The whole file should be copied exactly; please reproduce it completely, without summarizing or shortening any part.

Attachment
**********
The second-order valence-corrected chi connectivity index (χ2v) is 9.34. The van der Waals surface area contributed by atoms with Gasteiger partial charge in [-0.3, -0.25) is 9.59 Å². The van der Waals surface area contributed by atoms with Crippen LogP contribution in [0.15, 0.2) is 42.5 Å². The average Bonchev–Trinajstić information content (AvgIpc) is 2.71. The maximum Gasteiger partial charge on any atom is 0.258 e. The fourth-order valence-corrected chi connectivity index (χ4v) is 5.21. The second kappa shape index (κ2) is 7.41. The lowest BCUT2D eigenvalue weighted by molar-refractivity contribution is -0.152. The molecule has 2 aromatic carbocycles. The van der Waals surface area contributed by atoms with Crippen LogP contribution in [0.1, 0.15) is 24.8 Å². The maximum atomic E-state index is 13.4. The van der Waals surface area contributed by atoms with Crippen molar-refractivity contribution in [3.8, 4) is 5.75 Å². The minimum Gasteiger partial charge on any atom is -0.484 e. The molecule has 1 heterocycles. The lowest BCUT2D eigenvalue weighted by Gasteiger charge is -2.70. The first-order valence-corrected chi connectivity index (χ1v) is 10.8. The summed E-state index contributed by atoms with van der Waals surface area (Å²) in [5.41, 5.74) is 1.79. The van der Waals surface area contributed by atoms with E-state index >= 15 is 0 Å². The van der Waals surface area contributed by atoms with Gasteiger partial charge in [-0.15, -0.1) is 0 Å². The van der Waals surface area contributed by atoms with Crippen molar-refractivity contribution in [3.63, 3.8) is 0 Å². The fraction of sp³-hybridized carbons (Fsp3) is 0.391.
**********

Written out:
The second-order valence-corrected chi connectivity index (χ2v) is 9.34. The van der Waals surface area contributed by atoms with Gasteiger partial charge in [-0.3, -0.25) is 9.59 Å². The van der Waals surface area contributed by atoms with Crippen LogP contribution in [0.15, 0.2) is 42.5 Å². The average Bonchev–Trinajstić information content (AvgIpc) is 2.71. The maximum Gasteiger partial charge on any atom is 0.258 e. The fourth-order valence-corrected chi connectivity index (χ4v) is 5.21. The second kappa shape index (κ2) is 7.41. The lowest BCUT2D eigenvalue weighted by molar-refractivity contribution is -0.152. The molecule has 2 aromatic carbocycles. The van der Waals surface area contributed by atoms with Crippen LogP contribution in [0.1, 0.15) is 24.8 Å². The maximum atomic E-state index is 13.4. The van der Waals surface area contributed by atoms with Crippen molar-refractivity contribution in [3.8, 4) is 5.75 Å². The minimum Gasteiger partial charge on any atom is -0.484 e. The molecule has 1 heterocycles. The lowest BCUT2D eigenvalue weighted by Gasteiger charge is -2.70. The first-order valence-corrected chi connectivity index (χ1v) is 10.8. The summed E-state index contributed by atoms with van der Waals surface area (Å²) in [5.41, 5.74) is 1.79. The van der Waals surface area contributed by atoms with E-state index >= 15 is 0 Å². The van der Waals surface area contributed by atoms with Gasteiger partial charge in [-0.15, -0.1) is 0 Å². The van der Waals surface area contributed by atoms with Crippen molar-refractivity contribution in [3.63, 3.8) is 0 Å². The fraction of sp³-hybridized carbons (Fsp3) is 0.391.